Tuesday, February 25, 2020

Visiting the Existentialist's Café

Between 16 and 18 yo, I've breath, eat and read philosophy. Day and night, in all the languages I knew at the time. It was less an 'existential crisis', but rather the sudden discovery of how far the mind can go. It was not my intention of becoming a philosopher or a revolutionary thinker but most of my intellectual development in the years to come owe to those intensive years when the world of thinking opened up to my curious teenager mind. Later on, the contacts rarefied in terms of new information but my thinking is at a great extent anchored in concepts I've acknowledged then.
The existentialists were by far my favorite clique. I become familiar with them long before my feverish philosophical exploration due to family affiliations and the French culture I was naturally connected. Out of the many other schools of thought it made the most sense for me as it offered a way to integrate the abstract concepts into life by effectively living them at their fullest. At a great extent, it reached my expectations in terms of the duality life/thought.
But as in the case of the other abstractions I had to deal to during my adventurous life, soon I will cease thinking about existentialists too because life was expecting me and I refuse to decline its appeal for abstractions of any kind.
At the Existentialist Café by Sarah Bakewell brought me back to those carefree years of my life when my biggest worry was how to get another excuse for skipping the boring regular school for some extra reading hours. Its biggest merit is of pledging for the authenticity and actuality of existentialist philosophy nowadays: 'When reading Sartre on freedom, Beauvoir on the subtle mechanisms of oppression, Kierkegaard on anxiety, Camus on rebellion, Heidegger on technology or Merleau-Ponty on cognitive science, one sometimes feel one is reaching the latest news'.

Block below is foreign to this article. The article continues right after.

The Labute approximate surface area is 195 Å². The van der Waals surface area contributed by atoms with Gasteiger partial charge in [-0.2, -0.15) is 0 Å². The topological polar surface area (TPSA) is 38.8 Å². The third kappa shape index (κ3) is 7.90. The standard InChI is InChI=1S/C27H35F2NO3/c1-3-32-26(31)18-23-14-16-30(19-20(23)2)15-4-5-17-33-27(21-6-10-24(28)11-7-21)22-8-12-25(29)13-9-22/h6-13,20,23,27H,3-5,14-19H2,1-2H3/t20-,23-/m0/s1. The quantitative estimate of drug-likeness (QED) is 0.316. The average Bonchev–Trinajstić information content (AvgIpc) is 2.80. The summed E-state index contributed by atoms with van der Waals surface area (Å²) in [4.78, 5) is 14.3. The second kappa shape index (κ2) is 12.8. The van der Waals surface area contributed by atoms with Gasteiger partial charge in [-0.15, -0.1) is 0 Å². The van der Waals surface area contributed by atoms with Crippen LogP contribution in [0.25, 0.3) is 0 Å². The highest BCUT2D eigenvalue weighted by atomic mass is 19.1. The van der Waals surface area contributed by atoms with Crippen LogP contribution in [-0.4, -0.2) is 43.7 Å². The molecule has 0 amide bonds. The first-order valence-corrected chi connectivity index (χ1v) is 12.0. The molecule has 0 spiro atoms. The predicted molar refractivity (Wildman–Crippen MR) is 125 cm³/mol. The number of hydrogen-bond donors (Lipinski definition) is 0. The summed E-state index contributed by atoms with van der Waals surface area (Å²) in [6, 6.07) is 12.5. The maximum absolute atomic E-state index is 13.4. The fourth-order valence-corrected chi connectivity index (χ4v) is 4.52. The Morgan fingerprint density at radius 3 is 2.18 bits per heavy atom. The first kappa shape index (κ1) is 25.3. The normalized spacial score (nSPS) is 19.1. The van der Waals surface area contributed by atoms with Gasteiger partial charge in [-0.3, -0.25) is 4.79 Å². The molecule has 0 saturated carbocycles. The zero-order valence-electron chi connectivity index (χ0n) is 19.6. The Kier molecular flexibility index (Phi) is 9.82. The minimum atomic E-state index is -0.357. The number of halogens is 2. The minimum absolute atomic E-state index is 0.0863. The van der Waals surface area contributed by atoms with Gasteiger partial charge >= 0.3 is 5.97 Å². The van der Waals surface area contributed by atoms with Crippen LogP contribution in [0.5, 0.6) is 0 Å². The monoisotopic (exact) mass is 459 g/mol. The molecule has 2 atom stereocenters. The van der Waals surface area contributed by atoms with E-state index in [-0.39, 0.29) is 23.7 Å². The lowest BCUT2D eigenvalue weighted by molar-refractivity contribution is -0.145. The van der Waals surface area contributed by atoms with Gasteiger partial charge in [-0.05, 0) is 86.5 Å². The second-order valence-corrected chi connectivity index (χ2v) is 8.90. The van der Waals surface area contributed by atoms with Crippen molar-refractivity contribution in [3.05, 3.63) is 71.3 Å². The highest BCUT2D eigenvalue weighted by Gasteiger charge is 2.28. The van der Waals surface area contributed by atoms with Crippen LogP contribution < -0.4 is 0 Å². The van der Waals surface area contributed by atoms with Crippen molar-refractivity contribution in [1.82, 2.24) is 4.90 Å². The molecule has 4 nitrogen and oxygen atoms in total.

Through punctilious research on various interpretations of Existentialism in its different languages, Sarah Bakewell documented not only the concepts but especially the individuals that created them. Thus, she broke the convenient tabu for too long imposed in human sciences according to which the personal life of humanists and their work must be separated. Which is so wrong and a superficial solution for hiding under the carpet inconvenient truths about problematic personalities national cultural 'heroes'. Like, for instance, the notorious case of Heidegger whose work and philosophy cannot be separated from his brown past.
The lecture is entertaining, particularly if you are familiar with the works and ideas. Sometimes it's like reading gossips about famous people and not all chapters are equal, but it is good written and made me think to return to some serious philosophy reading. Not necessarily Heidegger, for the record.

Rating: 3 stars

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